Britain shelves plans for referendum on EU constitution

Prime Minister Tony Blair's office confirmed Monday that Britain has put on ice its plans for a referendum on the European Union constitution, following its rejection in France and the Netherlands.

Blair's official spokesman said there was no point in proceeding with a vote, until the results of the French and Dutch referendums could be discussed at the European Council summit later this month.

"It is not sensible to proceed until we have greater certainty about where we are going," he told reporters, on customary condition of anonymity. "Let's have a pause, let's reflect."

The decision to shelve the vote removes a major complication for Blair, who faced an uphill battle to convince a largely euro-skeptic British electorate to back the treaty.

According to an ICM survey for the BBC2's Newsnight program, 64 percent of Britons would have voted against the treaty - a result that would certainly have undermined Blair's authority and perhaps prompted him to resign. Just 20 percent of respondents said they would back the constitution, in the June 3-5 survey of 1,017 people across Britain.

Some analysts suggest the French and Dutch "no" votes also strengthen Blair's voice in the ongoing debate over the future shape of Europe.

He has long argued for economic reform of the bloc and wants Britain to be at the heart of European decision making. Although favoring closer foreign, fiscal and defense cooperation, he has resisted the federalist ambitions of German Chancellor Gerhard Schroeder and, in particular Jacques Chirac, who views a strengthened EU as a counterbalance to the United States.

Simon Bulmer of Manchester University, an expert on Britain's relationship with the EU, said the Franco-German axis - the traditional powerhouse of closer European integration - had been weakened by the "no" votes and the upcoming election in Germany.

"There is a situation where these two states with their traditional central position on European integration have been weakened," said Bulmer, adding that enlargement of the bloc had already shifted the balance in Britain's favor.

Chirac and Schroeder have called on other member states to press ahead with ratification.

"Ten countries have voted for the constitutional process, two against _ and it is the right but also the duty of every country to be able to have its say," said Schroeder's spokesman, Bela Anda, ahead of the announcement by Blair's office.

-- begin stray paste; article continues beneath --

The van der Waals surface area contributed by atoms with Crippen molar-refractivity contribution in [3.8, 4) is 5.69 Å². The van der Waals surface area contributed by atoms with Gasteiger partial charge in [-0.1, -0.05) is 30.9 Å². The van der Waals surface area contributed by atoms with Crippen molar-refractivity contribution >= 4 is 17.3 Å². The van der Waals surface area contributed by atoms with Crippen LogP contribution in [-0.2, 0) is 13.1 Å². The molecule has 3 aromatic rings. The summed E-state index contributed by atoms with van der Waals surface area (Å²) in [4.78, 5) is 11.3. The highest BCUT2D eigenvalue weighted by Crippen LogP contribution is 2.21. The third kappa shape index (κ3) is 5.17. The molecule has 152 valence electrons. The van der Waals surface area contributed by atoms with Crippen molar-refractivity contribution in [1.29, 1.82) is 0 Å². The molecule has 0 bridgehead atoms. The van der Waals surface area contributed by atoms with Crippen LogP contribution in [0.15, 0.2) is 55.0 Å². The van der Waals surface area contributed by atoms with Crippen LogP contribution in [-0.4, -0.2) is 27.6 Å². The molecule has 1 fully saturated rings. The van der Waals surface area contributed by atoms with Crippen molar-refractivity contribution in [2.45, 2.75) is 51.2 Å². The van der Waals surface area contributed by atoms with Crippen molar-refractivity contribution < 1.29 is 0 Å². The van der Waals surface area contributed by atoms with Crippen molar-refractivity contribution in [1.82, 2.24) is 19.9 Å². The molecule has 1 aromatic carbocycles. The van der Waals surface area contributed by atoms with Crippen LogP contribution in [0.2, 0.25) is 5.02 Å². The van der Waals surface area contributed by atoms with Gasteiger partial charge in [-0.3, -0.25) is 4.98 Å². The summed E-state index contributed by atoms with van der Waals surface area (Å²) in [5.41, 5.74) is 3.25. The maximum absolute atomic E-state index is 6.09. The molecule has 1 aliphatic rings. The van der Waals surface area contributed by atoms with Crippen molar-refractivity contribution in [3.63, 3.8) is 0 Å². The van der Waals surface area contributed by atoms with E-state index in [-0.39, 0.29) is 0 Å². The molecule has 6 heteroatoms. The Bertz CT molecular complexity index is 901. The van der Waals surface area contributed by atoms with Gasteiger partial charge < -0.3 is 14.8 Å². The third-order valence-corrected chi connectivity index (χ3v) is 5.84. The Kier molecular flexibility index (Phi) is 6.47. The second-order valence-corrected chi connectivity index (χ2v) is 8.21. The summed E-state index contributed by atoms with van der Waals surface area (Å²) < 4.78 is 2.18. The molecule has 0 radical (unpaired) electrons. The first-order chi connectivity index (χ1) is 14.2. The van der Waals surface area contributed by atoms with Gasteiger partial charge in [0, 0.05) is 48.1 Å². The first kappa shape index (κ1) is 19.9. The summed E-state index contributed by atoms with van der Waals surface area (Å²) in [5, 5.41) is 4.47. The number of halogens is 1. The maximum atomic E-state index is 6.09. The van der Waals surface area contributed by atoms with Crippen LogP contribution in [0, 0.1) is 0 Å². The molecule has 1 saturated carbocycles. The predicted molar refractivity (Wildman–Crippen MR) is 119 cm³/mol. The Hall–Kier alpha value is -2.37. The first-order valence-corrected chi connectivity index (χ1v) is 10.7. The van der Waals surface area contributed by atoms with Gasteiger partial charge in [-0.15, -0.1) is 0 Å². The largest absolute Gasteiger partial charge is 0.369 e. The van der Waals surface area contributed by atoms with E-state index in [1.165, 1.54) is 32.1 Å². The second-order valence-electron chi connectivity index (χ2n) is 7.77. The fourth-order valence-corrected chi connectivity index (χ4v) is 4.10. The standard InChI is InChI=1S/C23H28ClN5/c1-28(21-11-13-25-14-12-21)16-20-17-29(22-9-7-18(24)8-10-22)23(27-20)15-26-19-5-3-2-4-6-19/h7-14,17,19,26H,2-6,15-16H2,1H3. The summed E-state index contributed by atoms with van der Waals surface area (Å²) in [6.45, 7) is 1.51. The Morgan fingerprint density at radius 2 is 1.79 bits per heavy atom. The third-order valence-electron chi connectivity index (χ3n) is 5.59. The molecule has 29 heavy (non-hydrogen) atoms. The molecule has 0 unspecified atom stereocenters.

Polish Foreign Minister Adam Rotfeld said his nation plans to forge ahead with its referendum despite Britain's decision.

"We should continue this journey, because the year that we have been in the European Union has proved to be profitable for Poland, for Poland's growth," he said.

Blair's spokesman denied shelving the vote would kill off the treaty.

"What we are doing is reflecting the fact that we are in uncertain times, and in uncertain times you should not just give a knee-jerk response," said the spokesman, who insisted a referendum could still be held if the constitution survived the crisis.

The French and Dutch "no" votes also pose problems for Blair, however. He takes on the six-month EU presidency on July 1 and will have to shepherd the 25 nation bloc through a period of uncertainty - an unwelcome distraction for a leader who would prefer to champion his G8 goals of tackling climate change and poverty in Africa.

According to Dana Allin of the International Institute of Strategic Studies, the "no" votes are also a blow to Blair's push for economic reform of the EU.

Blair sees free-market flexibility and deregulation as crucial in the face of intense competition from America and rising economic powers like China and India.

He has argued that the treaty would have moved Europe away from the French-style social and worker protections which he believes have hampered economic prospects.

Allin said French and Dutch voters had clearly reacted against "the British vision of Europe."

Blair spokesman called for a "proper, sensible rational debate about globalization and how Europe meets that challenge" in the wake of the "no" votes.

ED JOHNSON, Associated Press Writer

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